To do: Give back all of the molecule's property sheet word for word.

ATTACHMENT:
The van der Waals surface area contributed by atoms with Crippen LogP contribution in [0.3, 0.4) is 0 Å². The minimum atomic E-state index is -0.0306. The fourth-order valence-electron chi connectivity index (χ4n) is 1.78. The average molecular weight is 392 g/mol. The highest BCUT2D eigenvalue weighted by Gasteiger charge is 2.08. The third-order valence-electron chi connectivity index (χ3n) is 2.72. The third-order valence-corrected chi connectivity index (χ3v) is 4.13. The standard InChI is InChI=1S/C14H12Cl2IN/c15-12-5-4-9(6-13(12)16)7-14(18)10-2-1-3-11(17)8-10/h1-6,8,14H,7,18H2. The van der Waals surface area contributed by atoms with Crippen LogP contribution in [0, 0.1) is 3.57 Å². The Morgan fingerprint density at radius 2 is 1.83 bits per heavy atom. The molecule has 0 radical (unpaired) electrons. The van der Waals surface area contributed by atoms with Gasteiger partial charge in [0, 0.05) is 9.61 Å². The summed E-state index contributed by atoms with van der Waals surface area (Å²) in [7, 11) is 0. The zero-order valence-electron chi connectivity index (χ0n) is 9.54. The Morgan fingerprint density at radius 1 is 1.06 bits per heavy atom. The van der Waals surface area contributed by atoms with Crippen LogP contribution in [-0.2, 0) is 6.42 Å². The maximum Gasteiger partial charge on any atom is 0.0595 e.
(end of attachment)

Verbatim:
The van der Waals surface area contributed by atoms with Crippen LogP contribution in [0.3, 0.4) is 0 Å². The minimum atomic E-state index is -0.0306. The fourth-order valence-electron chi connectivity index (χ4n) is 1.78. The average molecular weight is 392 g/mol. The highest BCUT2D eigenvalue weighted by Gasteiger charge is 2.08. The third-order valence-electron chi connectivity index (χ3n) is 2.72. The third-order valence-corrected chi connectivity index (χ3v) is 4.13. The standard InChI is InChI=1S/C14H12Cl2IN/c15-12-5-4-9(6-13(12)16)7-14(18)10-2-1-3-11(17)8-10/h1-6,8,14H,7,18H2. The van der Waals surface area contributed by atoms with Crippen LogP contribution in [0, 0.1) is 3.57 Å². The Morgan fingerprint density at radius 2 is 1.83 bits per heavy atom. The molecule has 0 radical (unpaired) electrons. The van der Waals surface area contributed by atoms with Gasteiger partial charge in [0, 0.05) is 9.61 Å². The summed E-state index contributed by atoms with van der Waals surface area (Å²) in [7, 11) is 0. The zero-order valence-electron chi connectivity index (χ0n) is 9.54. The Morgan fingerprint density at radius 1 is 1.06 bits per heavy atom. The van der Waals surface area contributed by atoms with Crippen LogP contribution in [-0.2, 0) is 6.42 Å². The maximum Gasteiger partial charge on any atom is 0.0595 e.